On January 11, 1959, Mari Brás founded the Pro-Independence Movement, which grouped Puerto Rican independence followers who supported the Socialist philosophy. Along with César Andreu Iglesias he founded the political newspaper Claridad, which he directed for three decades. On November 28, 1971, at the Pro-Independence Movement's eighth general assembly, the Pro-Independence Movement officially became the Puerto Rican Socialist Party (PSP). A political organization with Marxist-Leninist and nationalist leanings influenced by the Cuban Revolution. In 1973, he spoke before the United Nations about Puerto Rico being a colony of the United States and demanded the decolonization of the island. On March 24, 1976, the eldest of Mari Brás' children, Santiago Mari Pesquera, was murdered while his father was preparing for a gubernatorial run on the Socialist Party ticket. Police investigations have hinted that Mari Pesquera was assassinated in reprisal for his father's political activism. The murder has never been officially solved. In 2009, thanks to the Freedom of Information Act documents were obtained by news stations, Primera Hora, that showed the FBI knew of a plan to assassinate Juan Marí Pesquera, and had not warned him. (They had known for two months and it was Mari Brás' son who was assassinated, in the end.)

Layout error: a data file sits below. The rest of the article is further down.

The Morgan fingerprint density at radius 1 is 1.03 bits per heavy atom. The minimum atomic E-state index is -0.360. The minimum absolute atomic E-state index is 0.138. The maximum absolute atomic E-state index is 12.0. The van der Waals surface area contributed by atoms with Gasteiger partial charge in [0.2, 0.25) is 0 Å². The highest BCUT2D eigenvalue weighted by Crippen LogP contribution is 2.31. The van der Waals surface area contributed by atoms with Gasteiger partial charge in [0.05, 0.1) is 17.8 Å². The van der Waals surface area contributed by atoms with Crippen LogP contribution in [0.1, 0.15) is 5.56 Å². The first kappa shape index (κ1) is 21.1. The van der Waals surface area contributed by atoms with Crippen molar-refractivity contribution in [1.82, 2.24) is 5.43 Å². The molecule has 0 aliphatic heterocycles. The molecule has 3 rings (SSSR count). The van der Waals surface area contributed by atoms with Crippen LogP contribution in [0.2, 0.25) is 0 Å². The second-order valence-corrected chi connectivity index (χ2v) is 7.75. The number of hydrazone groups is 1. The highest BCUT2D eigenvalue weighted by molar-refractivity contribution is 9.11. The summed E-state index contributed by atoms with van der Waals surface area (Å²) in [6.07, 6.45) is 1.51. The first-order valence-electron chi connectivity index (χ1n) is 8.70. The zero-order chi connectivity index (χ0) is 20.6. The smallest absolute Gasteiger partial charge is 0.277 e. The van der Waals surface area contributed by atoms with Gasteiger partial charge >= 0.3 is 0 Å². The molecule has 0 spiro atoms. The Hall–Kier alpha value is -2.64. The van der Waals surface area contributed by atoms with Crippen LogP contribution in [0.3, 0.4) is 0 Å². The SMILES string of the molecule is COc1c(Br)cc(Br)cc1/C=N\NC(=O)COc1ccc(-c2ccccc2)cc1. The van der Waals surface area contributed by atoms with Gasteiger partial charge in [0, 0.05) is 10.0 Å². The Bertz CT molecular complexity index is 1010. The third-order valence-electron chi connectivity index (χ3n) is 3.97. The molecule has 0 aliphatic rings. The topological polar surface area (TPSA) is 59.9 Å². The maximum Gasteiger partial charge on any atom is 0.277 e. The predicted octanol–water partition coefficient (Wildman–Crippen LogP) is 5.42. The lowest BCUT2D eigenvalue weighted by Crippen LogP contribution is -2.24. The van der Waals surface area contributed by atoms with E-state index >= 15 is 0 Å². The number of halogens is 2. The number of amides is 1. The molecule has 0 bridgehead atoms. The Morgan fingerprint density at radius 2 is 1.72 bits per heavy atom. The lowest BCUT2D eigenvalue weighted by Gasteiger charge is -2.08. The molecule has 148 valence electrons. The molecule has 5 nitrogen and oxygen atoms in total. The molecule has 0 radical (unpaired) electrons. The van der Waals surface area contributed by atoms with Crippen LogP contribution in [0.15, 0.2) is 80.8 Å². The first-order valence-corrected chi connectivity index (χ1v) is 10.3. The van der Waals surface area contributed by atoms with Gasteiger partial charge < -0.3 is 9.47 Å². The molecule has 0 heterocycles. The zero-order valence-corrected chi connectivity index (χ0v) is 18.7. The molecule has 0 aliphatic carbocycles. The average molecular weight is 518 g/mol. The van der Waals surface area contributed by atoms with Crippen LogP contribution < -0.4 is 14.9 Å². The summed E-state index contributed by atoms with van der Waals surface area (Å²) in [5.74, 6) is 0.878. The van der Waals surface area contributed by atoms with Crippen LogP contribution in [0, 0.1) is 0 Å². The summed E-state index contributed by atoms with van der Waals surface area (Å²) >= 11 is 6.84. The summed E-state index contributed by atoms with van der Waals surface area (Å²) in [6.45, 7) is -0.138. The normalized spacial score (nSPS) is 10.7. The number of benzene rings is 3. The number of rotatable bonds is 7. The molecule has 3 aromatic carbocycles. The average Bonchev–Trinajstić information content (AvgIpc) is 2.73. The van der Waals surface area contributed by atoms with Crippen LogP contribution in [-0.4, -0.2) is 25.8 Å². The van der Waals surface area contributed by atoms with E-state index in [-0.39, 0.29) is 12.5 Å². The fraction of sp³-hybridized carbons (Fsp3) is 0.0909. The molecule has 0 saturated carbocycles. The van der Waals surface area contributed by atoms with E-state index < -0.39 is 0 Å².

After losing his son and the election, Mari Bras continued to dedicate his time to campaigning for the independence of Puerto Rico. He was a prolific writer as well as a speaker before various audiences on the issue of the political status of Puerto Rico. Along with being a founding member of the Puerto Rican Socialist Party, he also was a co-founder of the Puerto Rican Independence Party in 1946. After the demise of the Puerto Rican Socialist Party, he and other former party leaders founded the Hostosian National Independence Movement in an attempt to unify the various factions vying for Puerto Rican independence. Professionally he performed as a law professor at the Eugenio María de Hostos School of Law in Puerto Rico.